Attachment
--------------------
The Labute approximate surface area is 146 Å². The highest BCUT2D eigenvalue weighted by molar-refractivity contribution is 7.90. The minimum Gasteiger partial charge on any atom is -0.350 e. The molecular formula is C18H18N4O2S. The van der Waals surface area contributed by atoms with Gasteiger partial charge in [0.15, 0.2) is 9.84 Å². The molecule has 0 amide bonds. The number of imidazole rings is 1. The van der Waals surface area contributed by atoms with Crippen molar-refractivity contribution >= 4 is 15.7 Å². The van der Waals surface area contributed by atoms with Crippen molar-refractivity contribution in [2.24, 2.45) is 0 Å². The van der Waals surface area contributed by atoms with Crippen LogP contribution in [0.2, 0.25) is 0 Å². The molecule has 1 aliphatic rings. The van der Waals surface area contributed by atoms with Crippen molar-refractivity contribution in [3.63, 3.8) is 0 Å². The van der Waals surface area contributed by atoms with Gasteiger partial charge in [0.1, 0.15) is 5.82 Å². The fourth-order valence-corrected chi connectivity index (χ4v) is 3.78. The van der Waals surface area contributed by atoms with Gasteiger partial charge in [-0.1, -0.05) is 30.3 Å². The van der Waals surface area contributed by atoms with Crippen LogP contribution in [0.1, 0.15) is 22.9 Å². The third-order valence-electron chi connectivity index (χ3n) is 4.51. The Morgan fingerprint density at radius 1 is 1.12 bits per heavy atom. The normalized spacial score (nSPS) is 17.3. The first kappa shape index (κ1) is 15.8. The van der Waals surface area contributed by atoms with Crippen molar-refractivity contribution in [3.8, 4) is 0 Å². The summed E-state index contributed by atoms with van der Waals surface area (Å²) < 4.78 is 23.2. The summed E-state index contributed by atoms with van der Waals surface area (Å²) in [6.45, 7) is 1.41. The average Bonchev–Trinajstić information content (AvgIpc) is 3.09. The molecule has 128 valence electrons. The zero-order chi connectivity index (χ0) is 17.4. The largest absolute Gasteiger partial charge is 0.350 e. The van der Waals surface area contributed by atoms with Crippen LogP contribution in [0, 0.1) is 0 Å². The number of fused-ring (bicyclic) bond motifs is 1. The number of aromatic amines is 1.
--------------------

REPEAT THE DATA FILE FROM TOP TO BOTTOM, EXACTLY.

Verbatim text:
The Labute approximate surface area is 146 Å². The highest BCUT2D eigenvalue weighted by molar-refractivity contribution is 7.90. The minimum Gasteiger partial charge on any atom is -0.350 e. The molecular formula is C18H18N4O2S. The van der Waals surface area contributed by atoms with Gasteiger partial charge in [0.15, 0.2) is 9.84 Å². The molecule has 0 amide bonds. The number of imidazole rings is 1. The van der Waals surface area contributed by atoms with Crippen molar-refractivity contribution >= 4 is 15.7 Å². The van der Waals surface area contributed by atoms with Crippen molar-refractivity contribution in [2.24, 2.45) is 0 Å². The van der Waals surface area contributed by atoms with Crippen LogP contribution in [0.2, 0.25) is 0 Å². The molecule has 1 aliphatic rings. The van der Waals surface area contributed by atoms with Crippen molar-refractivity contribution in [3.63, 3.8) is 0 Å². The van der Waals surface area contributed by atoms with Gasteiger partial charge in [0.1, 0.15) is 5.82 Å². The fourth-order valence-corrected chi connectivity index (χ4v) is 3.78. The van der Waals surface area contributed by atoms with Gasteiger partial charge in [-0.1, -0.05) is 30.3 Å². The van der Waals surface area contributed by atoms with Crippen LogP contribution in [0.1, 0.15) is 22.9 Å². The third-order valence-electron chi connectivity index (χ3n) is 4.51. The Morgan fingerprint density at radius 1 is 1.12 bits per heavy atom. The normalized spacial score (nSPS) is 17.3. The first kappa shape index (κ1) is 15.8. The van der Waals surface area contributed by atoms with Crippen molar-refractivity contribution in [3.8, 4) is 0 Å². The summed E-state index contributed by atoms with van der Waals surface area (Å²) < 4.78 is 23.2. The summed E-state index contributed by atoms with van der Waals surface area (Å²) in [6.45, 7) is 1.41. The average Bonchev–Trinajstić information content (AvgIpc) is 3.09. The molecule has 128 valence electrons. The zero-order chi connectivity index (χ0) is 17.4. The largest absolute Gasteiger partial charge is 0.350 e. The van der Waals surface area contributed by atoms with Crippen LogP contribution in [0, 0.1) is 0 Å². The number of fused-ring (bicyclic) bond motifs is 1. The number of aromatic amines is 1.